Tuesday, January 12 at 7PM (pt)
THE BLESSING & THE CURSE
by ADAM KIRSCH
in conversation with JONATHAN KIRSCH
An insightful and engaging work from "one of America's finest literary critics" (Wall Street Journal), The Blessing and the Curse brings the Jewish experience vividly to life.
Following The People and the Books, which "covers more than 2,500 years of highly variegated Jewish cultural expression" (Robert Alter, New York Times Book Review), poet and literary critic Adam Kirsch now turns to the story of modern Jewish literature. From the vast emigration of Jews out of Eastern Europe to the Holocaust to the creation of Israel, the twentieth century transformed Jewish life. The same was true of Jewish writing: the novels, plays, poems, and memoirs of Jewish writers provided intimate access to new worlds of experience.
Kirsch surveys four themes that shaped the twentieth century in Jewish literature and culture: Europe, America, Israel, and the endeavor to reimagine Judaism as a modern faith. With discussions of major books by over thirty writers--ranging from Franz Kafka to Philip Roth, Elie Wiesel to Tony Kushner, Hannah Arendt to Judith Plaskow--he argues that literature offers a new way to think about what it means to be Jewish in the modern world. With a wide scope and diverse, original observations, Kirsch draws fascinating parallels between familiar writers and their less familiar counterparts.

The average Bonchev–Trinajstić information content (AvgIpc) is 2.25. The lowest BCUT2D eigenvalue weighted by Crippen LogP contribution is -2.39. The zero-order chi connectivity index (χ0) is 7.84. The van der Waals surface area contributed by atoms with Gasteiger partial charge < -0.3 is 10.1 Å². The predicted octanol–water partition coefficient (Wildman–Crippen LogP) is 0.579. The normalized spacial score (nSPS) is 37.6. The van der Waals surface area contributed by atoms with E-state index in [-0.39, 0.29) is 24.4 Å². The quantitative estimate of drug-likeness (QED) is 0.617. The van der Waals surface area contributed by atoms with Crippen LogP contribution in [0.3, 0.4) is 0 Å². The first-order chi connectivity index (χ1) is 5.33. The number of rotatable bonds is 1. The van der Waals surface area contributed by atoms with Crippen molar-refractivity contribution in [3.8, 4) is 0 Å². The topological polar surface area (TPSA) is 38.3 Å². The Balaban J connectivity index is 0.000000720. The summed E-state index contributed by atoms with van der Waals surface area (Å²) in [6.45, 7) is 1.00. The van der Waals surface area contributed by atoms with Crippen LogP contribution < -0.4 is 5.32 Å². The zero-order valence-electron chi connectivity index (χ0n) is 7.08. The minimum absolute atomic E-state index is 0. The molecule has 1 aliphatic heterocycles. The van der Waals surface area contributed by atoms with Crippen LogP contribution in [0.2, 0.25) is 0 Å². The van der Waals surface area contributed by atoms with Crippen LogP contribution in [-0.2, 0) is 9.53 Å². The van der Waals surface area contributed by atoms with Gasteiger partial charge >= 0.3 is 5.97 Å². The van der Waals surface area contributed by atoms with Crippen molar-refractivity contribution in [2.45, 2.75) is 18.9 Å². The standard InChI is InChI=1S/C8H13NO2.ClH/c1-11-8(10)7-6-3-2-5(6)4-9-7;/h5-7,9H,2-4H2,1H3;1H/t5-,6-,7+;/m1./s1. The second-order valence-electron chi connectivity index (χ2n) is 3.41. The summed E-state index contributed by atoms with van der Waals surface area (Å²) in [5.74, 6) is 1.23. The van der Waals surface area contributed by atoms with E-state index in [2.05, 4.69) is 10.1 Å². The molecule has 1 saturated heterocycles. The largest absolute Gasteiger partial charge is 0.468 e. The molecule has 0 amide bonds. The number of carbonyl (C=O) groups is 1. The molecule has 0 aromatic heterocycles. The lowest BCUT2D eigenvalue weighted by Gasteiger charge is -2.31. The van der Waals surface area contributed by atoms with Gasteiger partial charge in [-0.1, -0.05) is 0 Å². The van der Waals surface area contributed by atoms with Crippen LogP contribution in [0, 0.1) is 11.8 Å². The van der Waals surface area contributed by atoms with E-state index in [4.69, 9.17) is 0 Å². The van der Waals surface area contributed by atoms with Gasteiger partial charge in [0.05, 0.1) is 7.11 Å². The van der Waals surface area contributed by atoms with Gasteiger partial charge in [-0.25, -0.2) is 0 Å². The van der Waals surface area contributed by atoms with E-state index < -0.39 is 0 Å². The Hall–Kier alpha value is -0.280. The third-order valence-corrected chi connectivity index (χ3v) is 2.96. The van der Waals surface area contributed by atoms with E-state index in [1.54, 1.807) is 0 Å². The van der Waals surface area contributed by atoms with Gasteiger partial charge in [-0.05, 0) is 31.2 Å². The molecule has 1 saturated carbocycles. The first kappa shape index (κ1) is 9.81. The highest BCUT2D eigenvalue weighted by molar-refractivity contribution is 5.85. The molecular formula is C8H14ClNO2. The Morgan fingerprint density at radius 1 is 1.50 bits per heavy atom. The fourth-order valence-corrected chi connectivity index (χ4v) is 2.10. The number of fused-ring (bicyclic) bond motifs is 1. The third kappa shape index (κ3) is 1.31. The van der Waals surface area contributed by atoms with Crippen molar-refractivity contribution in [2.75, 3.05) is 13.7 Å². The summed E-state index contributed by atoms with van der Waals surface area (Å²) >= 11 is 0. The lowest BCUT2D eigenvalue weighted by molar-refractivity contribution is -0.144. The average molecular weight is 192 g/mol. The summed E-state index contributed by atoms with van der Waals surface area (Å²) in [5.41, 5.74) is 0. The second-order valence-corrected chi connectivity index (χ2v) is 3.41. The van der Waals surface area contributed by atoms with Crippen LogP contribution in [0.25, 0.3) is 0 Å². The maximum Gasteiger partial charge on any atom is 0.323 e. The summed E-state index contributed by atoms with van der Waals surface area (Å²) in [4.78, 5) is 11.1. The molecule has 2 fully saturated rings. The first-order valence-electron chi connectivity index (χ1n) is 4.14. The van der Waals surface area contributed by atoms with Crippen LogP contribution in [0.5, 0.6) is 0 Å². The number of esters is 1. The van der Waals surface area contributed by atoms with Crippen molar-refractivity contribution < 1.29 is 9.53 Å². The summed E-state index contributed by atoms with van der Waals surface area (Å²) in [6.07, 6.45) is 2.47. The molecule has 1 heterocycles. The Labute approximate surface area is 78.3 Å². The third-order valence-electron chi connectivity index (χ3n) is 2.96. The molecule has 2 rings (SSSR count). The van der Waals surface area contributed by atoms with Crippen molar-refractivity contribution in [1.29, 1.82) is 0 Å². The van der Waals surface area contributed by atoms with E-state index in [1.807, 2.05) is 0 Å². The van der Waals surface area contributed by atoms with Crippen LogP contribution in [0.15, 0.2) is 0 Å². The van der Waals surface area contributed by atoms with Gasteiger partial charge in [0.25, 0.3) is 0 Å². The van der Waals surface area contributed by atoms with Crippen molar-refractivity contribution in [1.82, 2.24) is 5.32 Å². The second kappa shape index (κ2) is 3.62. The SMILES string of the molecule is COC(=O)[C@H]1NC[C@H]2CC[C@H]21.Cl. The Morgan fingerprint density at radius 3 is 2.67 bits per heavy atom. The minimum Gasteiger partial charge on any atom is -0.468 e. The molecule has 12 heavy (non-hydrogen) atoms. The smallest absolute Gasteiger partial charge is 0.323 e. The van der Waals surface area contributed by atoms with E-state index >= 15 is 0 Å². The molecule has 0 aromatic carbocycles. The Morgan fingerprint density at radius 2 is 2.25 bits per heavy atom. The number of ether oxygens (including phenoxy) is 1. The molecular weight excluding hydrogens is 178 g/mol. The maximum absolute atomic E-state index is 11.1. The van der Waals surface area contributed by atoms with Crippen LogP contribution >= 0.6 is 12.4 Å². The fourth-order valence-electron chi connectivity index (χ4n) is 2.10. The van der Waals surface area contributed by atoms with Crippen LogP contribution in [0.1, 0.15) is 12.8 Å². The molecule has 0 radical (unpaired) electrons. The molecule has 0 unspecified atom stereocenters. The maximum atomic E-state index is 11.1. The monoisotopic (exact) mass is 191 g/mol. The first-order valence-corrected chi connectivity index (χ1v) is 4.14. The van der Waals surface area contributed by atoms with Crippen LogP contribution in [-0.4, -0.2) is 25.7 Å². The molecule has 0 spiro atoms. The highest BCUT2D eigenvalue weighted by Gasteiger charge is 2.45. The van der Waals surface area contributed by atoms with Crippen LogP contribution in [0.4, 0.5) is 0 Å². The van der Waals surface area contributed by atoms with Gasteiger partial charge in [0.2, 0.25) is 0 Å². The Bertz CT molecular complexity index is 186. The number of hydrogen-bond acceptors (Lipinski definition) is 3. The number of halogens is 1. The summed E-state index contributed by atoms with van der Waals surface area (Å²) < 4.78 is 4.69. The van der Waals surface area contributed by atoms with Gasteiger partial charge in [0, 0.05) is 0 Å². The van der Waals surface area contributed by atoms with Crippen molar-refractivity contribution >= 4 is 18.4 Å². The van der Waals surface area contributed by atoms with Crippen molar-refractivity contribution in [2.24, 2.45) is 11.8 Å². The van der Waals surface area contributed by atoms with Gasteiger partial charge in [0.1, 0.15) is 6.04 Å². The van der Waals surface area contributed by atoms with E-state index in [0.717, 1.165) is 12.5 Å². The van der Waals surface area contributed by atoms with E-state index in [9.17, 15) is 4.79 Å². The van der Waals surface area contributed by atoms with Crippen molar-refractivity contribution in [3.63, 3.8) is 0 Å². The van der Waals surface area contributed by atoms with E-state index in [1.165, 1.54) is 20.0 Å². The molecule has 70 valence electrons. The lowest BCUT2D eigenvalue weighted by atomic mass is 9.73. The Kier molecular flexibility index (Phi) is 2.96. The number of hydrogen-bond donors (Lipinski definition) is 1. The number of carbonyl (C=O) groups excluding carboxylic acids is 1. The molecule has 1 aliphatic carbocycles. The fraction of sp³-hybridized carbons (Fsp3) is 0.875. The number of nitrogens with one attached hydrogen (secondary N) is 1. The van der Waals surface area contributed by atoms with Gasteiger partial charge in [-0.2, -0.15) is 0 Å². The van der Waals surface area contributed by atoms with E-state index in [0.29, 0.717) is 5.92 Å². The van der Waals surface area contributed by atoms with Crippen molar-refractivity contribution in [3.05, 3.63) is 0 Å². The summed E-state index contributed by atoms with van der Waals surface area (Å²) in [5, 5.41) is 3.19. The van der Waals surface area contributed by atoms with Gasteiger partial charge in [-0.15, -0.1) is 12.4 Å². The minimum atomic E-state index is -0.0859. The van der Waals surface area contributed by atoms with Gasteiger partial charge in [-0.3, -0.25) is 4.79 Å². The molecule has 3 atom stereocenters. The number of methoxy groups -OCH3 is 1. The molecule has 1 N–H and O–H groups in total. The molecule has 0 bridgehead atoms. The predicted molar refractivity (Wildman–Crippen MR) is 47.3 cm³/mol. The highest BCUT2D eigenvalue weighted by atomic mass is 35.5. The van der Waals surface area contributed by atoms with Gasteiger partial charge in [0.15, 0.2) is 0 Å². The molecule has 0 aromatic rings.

While everyone knows the diary of Anne Frank, for example, few outside of Israel have read the diary of Hannah Senesh. Kirsch sheds new light on the literature of the Holocaust through the work of Primo Levi, explores the emergence of America as a Jewish home through the stories of Bernard Malamud, and shows how Yehuda Amichai captured the paradoxes of Israeli identity.
Adam Kirsch is the author of several books of poetry and criticism, including Who Wants to Be a Jewish Writer? and The People and the Books: Eighteen Classics of Jewish Literature. A 2016 Guggenheim Fellow, Kirsch is an editor at the Wall Street Journal's Weekend Review section and has written for publications including The New Yorker and Tablet.
Jonathan Kirsch’s latest book is The Short, Strange Life of Herschel Grynszpan: A Boy Avenger, a Nazi Diplomat and a Murder in Paris (W. W. Norton/Liveright). “A lively and suspenseful tale,” according to Publishers Weekly. “Kirsch has eloquently provided a dramatic real-life mystery with broad appeal,” writes Mark Levine in Booklist. “It’s a remarkable story Kirsch tells here, deeply researched and compelling drawn,” writes Scott Martelle in the Washington Post. And Michael Berenbaum writes in The Jewish Journal: “Kirsch tells a powerful story with the skill of a novelist and the precision of a historian.”